During the first intermission of the Chicago Blackhawks’ 5-4 win against the Seattle Kraken on Sunday, Eddie Olczyk emerged from behind a door marked “KRAKEN TV.”
Watching the former Hawks color analyst walk out of the visitors’ booth at the United Center is like watching a Seattleite drinking Dunkin’ Donuts coffee.
It was Olczyk’s first return to UC to call a Kraken game as part of the Roots Sports crew.
“It’s an emotional time for sure,” Olczyk told the Tribune. “You know, it’s kind of a feeling when you get traded … and you play against your team again for the first time. Once you get traded, like I did (when the Hawks traded Olczyk to the Toronto Maple Leafs in September 1987 ), you have a little more experience.”
Sometimes I searched for words to express what I felt when I returned to UC.
“You know, some of them, they’re still new and fresh,” he said. “I mean, I miss home, for sure. I miss being here. But (I have) great guys to work with and a great team. And so I’m just doing what I know how to do.
“Once the game starts, you get into that part. So it’s nice to see a lot of familiar faces here today.”
Olczyk sent shock waves through hockey circles in July when he announced he would not be returning to the Hawks’ television booth for a 17th season.
The stunner coincided with the news that he signed with the Kraken alongside play-by-play man John Forslund. A month later, the Kraken hired Olczyk’s son, Nick, as a television and radio analyst, similar to the roles he held for the Hawks last season.
Eddie Olczyk said at the time that he had reached an impasse with the Hawks over his contract.
The Hawks responded that they believed they had an agreement on an extension that was ready for Olczyk to sign, and his change of heart caught them completely off guard.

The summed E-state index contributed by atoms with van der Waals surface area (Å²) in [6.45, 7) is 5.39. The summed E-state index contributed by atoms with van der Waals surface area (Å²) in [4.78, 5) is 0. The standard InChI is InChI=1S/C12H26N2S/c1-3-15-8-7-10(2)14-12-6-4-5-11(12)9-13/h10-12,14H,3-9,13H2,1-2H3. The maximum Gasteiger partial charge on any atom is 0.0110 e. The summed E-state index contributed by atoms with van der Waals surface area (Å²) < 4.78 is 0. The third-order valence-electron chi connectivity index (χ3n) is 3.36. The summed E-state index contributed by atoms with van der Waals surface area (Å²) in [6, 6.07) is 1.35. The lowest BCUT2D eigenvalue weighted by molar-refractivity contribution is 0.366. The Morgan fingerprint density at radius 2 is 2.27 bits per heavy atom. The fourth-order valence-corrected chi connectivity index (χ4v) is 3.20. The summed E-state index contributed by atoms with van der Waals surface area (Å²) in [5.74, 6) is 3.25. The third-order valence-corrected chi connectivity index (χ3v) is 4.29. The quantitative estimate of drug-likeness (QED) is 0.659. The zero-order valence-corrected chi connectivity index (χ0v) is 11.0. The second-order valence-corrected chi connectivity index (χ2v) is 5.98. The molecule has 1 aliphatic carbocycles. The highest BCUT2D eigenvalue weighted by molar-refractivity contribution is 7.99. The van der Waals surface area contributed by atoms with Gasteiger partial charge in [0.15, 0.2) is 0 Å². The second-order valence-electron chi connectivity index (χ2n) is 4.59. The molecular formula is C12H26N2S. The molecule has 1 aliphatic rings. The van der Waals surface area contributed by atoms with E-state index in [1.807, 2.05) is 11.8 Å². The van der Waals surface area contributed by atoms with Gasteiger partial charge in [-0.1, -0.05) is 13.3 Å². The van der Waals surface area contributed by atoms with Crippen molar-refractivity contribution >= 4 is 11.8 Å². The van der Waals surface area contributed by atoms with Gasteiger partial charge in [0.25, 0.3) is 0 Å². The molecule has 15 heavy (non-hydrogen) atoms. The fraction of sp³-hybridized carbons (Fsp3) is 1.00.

That explanation did little to slow down the PR that beat the Hawks losing “Eddie O.”
“There are always two sides to every story,” Olczyk said. “I love the fans here (in Chicago), I always will. They made me feel so special as a player and as a broadcaster. I’m from here, and I’ll always be proud of it. … But I would just say it was the my decision to leave the opportunity that presented itself. The team will be here much longer than I will be.
“It’s an emotional moment, emotional for me, emotional for the team, emotional for the fans. But everyone will think what they want. And I just hope everyone understands that it ended up being a business and lifestyle decision that I made for a lot of different reasons.
“I decided to take a step back and explore other opportunities.”
Olcyzk saw several members of the Hawks, including general manager Danny Wirtz, in Denver when he called the Hawks’ opener against the Colorado Avalanche on Oct. 12 for TNT.
“I gave Danny a big hug and I saw (Hawks president) Rocky (Wirtz),” Olczyk said.
Danny Wirtz told the Tribune last week: “They were hugging and kissing and wanting to hear what life is like in Seattle and giving her a few shots to miss the Chicago winter and all that stuff.
“But he’s with a lot of his family — his brother, his kids (are) out there, so it’s a very different situation. You know, there’s different stages as an organization, so it’s a great opportunity for him. We’re so happy for him. He knows he’s always a Blackhawk forever.”
President of business operations Jaime Faulkner added: “We want the best for Eddie and fully respect and understand his decision.”
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Among the friends and colleagues Olczyk said he reconnected with at UC were Patrick Sharp, one of his replacements as a Hawks TV analyst, John Wiedeman, director of security Brian Higgins, and Frankie, the manager of the parking lot on the ground floor. ”
“Change is always new, but it definitely helps when you have a lot of familiar faces,” Olczyk said. “Especially when I’m in Seattle.”
In addition to Nick, Olczyk’s brother Ricky is Kraken’s assistant general manager and his son Eddie Jr. is an amateur explorer.
“Both my kids and my brother, and (general manager) Ronnie Francis, we were roommates together in Pittsburgh … and I’ve played hundreds of games with Johnny Forslund,” Olcyzk said.
However, “my wife is here (in Chicago), the grandchildren are here, my other children are here,” he said. “For everything to come together in that whole part of me taking the opportunity there (in Seattle).”
This won’t be the last time Hawks fans will see Olczyk, who will call at least one more game on TNT.
“It’s going to come back to our building and several times for national games and a couple of other things we have up our sleeves,” Faulkner said. “So our fans will be able to see him in different roles at Blackhawks games this year.”